The ancient Greek word "diaita", from which the word diet derives from, means balanced lifestyle, and this is exactly what the Mediterranean Diet is; it is much more than a nutritional pattern. The Mediterranean Diet is a lifestyle, not just a food pattern that combines ingredients from local agriculture, recipes and cooking methods of each place, shared meals, celebrations and traditions, coupled with moderate physical activity, favoured by a welcoming climate, completes a lifestyle that modern science recommends us to adopt for the benefit of our health; making the Mediterranean Diet an excellent model for healthy living.
The Mediterranean Diet is a valuable piece of cultural heritage that from simplicity and variety has resulted in a complete and balanced combination of food based on fresh, local and seasonal food as much as possible.
There is no doubt that in the Mediterranean, when we talk about the ingredients of the diet, the trilogy of wheat, vines and olive trees, beans, vegetables, fruit, fish, cheeses, nuts, we must also add an essential condiment, perhaps a basic ingredient: sociability.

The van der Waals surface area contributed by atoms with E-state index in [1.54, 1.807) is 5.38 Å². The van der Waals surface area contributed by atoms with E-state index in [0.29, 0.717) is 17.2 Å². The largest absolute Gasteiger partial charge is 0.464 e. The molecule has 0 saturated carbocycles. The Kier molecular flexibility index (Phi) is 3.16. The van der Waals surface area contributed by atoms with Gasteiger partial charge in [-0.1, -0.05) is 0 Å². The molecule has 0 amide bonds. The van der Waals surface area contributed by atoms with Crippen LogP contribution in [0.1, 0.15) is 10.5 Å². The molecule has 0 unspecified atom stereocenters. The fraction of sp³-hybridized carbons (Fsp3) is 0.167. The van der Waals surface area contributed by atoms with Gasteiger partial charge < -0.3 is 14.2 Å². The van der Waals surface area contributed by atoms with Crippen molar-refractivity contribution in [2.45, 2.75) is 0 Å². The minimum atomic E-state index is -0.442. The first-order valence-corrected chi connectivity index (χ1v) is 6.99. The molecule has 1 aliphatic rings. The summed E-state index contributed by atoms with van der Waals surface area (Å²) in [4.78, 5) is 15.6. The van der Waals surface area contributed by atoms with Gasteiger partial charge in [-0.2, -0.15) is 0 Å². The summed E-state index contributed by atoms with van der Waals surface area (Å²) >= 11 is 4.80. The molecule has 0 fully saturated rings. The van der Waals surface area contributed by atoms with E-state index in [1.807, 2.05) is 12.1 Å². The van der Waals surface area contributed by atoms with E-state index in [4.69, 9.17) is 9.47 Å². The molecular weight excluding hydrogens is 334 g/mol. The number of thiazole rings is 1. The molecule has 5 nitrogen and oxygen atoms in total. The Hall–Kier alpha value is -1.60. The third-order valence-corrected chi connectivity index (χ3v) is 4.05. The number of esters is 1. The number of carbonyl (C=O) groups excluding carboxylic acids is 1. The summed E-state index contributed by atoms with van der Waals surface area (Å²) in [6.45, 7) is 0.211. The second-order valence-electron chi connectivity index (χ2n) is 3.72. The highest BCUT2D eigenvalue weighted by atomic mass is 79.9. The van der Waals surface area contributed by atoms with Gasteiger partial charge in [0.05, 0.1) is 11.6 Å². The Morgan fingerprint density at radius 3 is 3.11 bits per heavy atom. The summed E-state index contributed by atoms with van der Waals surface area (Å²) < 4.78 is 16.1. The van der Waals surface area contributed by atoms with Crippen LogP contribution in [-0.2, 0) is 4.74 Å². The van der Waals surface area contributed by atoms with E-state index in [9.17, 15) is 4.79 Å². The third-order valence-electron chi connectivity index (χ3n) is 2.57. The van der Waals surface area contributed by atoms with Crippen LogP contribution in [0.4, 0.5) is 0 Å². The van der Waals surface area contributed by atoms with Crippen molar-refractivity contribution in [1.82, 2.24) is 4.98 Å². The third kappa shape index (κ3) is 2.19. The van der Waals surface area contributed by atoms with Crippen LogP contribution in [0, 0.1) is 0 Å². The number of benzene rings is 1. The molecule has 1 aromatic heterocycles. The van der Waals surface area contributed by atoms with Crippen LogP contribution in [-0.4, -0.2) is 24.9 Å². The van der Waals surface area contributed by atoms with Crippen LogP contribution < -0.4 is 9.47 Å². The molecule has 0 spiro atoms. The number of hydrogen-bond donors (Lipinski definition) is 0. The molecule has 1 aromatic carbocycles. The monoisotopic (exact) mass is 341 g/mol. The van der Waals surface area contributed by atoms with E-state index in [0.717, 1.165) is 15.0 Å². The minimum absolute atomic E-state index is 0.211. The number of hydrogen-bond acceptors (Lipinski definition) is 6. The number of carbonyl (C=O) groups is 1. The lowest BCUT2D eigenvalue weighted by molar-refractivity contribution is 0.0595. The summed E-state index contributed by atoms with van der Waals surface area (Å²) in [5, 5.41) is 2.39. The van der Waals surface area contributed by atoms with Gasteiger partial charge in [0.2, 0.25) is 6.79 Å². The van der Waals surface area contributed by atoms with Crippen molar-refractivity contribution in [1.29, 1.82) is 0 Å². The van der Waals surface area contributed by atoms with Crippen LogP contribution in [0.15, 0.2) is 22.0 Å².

The Mediterranean Diet is characterized by abundant plant-origin foods such as bread, pasta, rice, vegetables, legumes, fruits and nuts; the use of olive oil as the main source of additional fat, moderate consumption of fish, seafood, poultry, dairy products (yogurt, cheese) and eggs, as well as small amounts of red meat and a daily moderate intake of wine generally at meals. Its importance to the health of individuals is not limited to the fact that it is a balanced diet with a varied and adequate supply of macronutrients. To the benefits of its low content of saturated fatty acids and high content in monounsaturated fatty acids and in complex carbohydrates and fibre, we must add the wealth derived from its antioxidant substances.